The number of people with dementia worldwide is expected to triple in the next 30 years, according to the World Health Organisation (WHO).
The organisation disclosed this in a statement announcing new guidelines to tackle the ailment, on its website.
“We need to do everything we can to reduce our risk of dementia,” the statement quoted the WHO Director-General, Dr Tedros Ghebreyesus, as saying.
“The scientific evidence gathered for these Guidelines confirm what we have suspected for some time, that what is good for our heart, is also good for our brain.”
According to the guidelines, people can reduce their risk of dementia by getting regular exercise, not smoking and avoiding harmful use of alcohol.
Other preventive measures outlined are controlling their weight, eating a healthy diet, and maintaining healthy blood pressure, cholesterol and blood sugar levels.
Dementia is a broad category of diseases that reduce brain function beyond what might be expected from normal ageing.
It affects memory, thinking, orientation, comprehension, calculation, learning capacity, language and judgment.
Dementia results from a variety of diseases and injuries that affect the brain, such as Alzheimer disease or stroke.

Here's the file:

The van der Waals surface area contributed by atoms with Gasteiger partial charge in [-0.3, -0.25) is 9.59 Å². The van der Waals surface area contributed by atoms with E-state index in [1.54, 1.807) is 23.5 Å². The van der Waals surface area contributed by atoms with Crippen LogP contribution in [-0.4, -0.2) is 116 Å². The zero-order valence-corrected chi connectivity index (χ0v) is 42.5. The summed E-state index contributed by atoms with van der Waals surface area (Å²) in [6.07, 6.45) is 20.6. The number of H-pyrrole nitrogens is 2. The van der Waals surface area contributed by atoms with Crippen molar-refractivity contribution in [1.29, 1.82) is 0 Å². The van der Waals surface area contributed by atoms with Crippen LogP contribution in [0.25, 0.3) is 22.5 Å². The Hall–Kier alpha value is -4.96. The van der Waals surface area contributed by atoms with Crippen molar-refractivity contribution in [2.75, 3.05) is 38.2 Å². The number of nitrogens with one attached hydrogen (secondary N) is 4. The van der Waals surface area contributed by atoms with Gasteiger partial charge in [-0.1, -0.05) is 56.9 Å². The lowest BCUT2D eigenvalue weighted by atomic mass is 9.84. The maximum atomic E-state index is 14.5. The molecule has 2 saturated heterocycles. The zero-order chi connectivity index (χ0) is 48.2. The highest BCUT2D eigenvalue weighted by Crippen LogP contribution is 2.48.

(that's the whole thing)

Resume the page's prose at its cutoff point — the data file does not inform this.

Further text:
It is a rapidly growing public health problem affecting around 50 million people globally.
Going by the WHO prediction, this means the figure may rise to 150 million by 2049 if nothing is done.
“There are nearly 10 million new cases every year, inflicting a heavy economic burden on societies as a whole.
“The costs of caring for people with dementia are estimated to rise to two trillion U.S. dollars annually by 2030,” the organisation said.
A report by Alzheimer Disease International said 2.13 million people were living with dementia in sub-Saharan Africa in 2015.
It added that the number is projected to nearly double every 20 years, increasing to 3.48 million by 2030 and 7.62 million by 2050.
“The total costs of dementia in sub-Saharan Africa were an estimated 6.2 billion U.S. dollars in 2015, with two-thirds to three-quarters of the total costs attributed to informal care”, it said.
In Nigeria, the ailment has increased astronomically in the last 20 years, according to the University of Edinburgh, Scotland, in the Journal of Global Health Reports, published in April.
The study estimated that the number of dementia cases increased by over 400 per cent over a 20-year period, from 63,500 in 1995 to 31,8000 in 2015.
The guidelines issued by WHO on Tuesday “provide the knowledge base for health-care providers to advise patients on what they can do to help prevent cognitive decline and dementia”.
They will also be useful to governments, policy makers and planning authorities as a guide in developing policy and designing programmes that encourage healthy lifestyles.
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